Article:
This site was hacked in early January. The first I knew of the hack was seeing the words “This site may be compromised” in Google’s search results and my page titles filled with spam. More than two weeks later, some of my pages (particularly tag archives) in Google’s index are still affected:
It’s a sickening feeling knowing your public words – a good chunk of your online heritage – have been wrecked. It’s more frustrating to know that the hack was unlikely deliberate or personal. A vulnerability in my WordPress installation or settings allowed a machine to probe, enter and frack about with my site.
If you’ve ever had your WordPress site hacked, you’ll recognise that plunging feeling in your stomach as you see upcoming free evenings and weekends vanish. You know your time will disappear in the screen glare of tutorials, how-to guides, exporting and importing databases, phpMyAdmin and support calls with your web host.
Since then, I’ve decided to start over with a new WordPress install and the Pinboard theme
you can see now.
The method I’ve used before – export your local database, find all instances of
yourtest.yourdomain.com and replace with
yourdomain.com, save and upload to your live site along with the new
wp-content directory – didn’t work. Rolling back to an earlier version of the live site didn’t work either. Mysteriously, I was left with a homepage but no blog. Papsticks.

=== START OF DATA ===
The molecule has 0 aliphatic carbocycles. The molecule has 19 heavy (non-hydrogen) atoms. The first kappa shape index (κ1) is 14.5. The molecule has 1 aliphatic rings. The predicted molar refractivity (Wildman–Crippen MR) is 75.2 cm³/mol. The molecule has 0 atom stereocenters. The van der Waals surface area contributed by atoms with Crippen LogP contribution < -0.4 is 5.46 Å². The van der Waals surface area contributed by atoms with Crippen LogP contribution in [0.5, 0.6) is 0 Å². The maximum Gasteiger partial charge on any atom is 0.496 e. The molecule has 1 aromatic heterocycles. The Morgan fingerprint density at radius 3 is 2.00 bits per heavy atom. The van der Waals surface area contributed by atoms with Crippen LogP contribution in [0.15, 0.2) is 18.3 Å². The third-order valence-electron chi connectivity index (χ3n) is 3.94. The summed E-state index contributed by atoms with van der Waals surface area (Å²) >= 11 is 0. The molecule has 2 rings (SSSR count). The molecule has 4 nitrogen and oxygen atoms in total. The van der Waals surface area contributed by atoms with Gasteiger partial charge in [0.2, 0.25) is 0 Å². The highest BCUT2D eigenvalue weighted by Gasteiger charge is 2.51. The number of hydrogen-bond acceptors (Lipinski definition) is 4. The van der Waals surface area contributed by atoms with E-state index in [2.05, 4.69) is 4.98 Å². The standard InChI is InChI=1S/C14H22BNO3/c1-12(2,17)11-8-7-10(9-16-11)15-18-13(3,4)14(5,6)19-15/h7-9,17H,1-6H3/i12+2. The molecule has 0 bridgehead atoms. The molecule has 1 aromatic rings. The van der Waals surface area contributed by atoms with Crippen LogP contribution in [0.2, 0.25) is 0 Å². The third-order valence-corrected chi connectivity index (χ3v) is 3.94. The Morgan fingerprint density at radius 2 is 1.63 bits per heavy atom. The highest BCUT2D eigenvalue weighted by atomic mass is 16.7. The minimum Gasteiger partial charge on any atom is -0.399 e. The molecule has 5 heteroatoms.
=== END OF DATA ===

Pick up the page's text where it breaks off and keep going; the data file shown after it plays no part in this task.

In a fit, I trashed the lot, created a fresh install on the live domain name, used WordPress’ import/export tool to import content from my iMac into the site you can see now. This means that all the posts and pages are back, though many images are missing from the content and there are no featured images on posts yet.
I apologise now if you click on links that don’t work or read a how-to post with screenshots missing. It’ll take a few days for me to get things back in order but I’ll get there.
In the meantime, here are some tools and mentions of people who proved invaluable in restoring this site and making it more secure:
- My web hosts DreamHost were fantastic, giving me detailed step-by-step instructions on clearing up my server and working through my WordPress install to check for anomalies or malicious changes. Contact your host first; they’ll know more about this than you do.
- James Clarke recommended Sucuri SiteCheck, a tool to scan your site for malware. Even better, James recommended the WordFence plugin. This has been a real eye-opener. As well as containing tweaks to shore up vulnerable areas bots and hackers look for, you can use it to automatically block bots that hammer your WordPress login page and get email alerts. I’ve just checked my email. In the last hour, there have been 33 different instances of a bot attempting to log in to my WordPress dashboard. Yikes!
- A post on how to remove this site may be compromised warning by Charlie Patel.
- Advice on cleaning your site in Google Webmaster Tools. [Updated 13th March 2013: Google announced new resources for hacked site recovery.]